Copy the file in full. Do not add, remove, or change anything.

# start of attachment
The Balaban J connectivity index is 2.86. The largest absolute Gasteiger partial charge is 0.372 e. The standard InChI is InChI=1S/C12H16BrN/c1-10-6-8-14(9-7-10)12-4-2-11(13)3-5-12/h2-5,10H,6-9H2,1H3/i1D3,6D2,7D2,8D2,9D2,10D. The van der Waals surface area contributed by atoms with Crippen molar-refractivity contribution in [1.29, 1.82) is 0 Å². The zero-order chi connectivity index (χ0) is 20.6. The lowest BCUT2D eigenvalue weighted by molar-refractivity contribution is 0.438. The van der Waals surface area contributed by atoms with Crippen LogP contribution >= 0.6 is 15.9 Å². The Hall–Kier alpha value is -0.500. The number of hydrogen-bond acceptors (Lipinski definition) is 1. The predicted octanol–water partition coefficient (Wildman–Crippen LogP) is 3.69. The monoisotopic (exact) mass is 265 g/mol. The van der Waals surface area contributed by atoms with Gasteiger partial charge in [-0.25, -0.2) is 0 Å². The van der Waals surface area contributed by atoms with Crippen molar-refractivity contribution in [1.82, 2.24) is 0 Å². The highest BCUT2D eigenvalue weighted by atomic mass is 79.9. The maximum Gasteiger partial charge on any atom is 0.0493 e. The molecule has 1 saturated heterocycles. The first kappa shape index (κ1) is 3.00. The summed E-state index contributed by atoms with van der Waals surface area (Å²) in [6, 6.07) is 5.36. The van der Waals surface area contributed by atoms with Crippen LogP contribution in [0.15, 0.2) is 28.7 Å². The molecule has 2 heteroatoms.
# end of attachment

The Balaban J connectivity index is 2.86. The largest absolute Gasteiger partial charge is 0.372 e. The standard InChI is InChI=1S/C12H16BrN/c1-10-6-8-14(9-7-10)12-4-2-11(13)3-5-12/h2-5,10H,6-9H2,1H3/i1D3,6D2,7D2,8D2,9D2,10D. The van der Waals surface area contributed by atoms with Crippen molar-refractivity contribution in [1.29, 1.82) is 0 Å². The zero-order chi connectivity index (χ0) is 20.6. The lowest BCUT2D eigenvalue weighted by molar-refractivity contribution is 0.438. The van der Waals surface area contributed by atoms with Crippen LogP contribution >= 0.6 is 15.9 Å². The Hall–Kier alpha value is -0.500. The number of hydrogen-bond acceptors (Lipinski definition) is 1. The predicted octanol–water partition coefficient (Wildman–Crippen LogP) is 3.69. The monoisotopic (exact) mass is 265 g/mol. The van der Waals surface area contributed by atoms with Gasteiger partial charge in [-0.25, -0.2) is 0 Å². The van der Waals surface area contributed by atoms with Crippen molar-refractivity contribution in [1.82, 2.24) is 0 Å². The highest BCUT2D eigenvalue weighted by atomic mass is 79.9. The maximum Gasteiger partial charge on any atom is 0.0493 e. The molecule has 1 saturated heterocycles. The first kappa shape index (κ1) is 3.00. The summed E-state index contributed by atoms with van der Waals surface area (Å²) in [6, 6.07) is 5.36. The van der Waals surface area contributed by atoms with Crippen LogP contribution in [0.15, 0.2) is 28.7 Å². The molecule has 2 heteroatoms.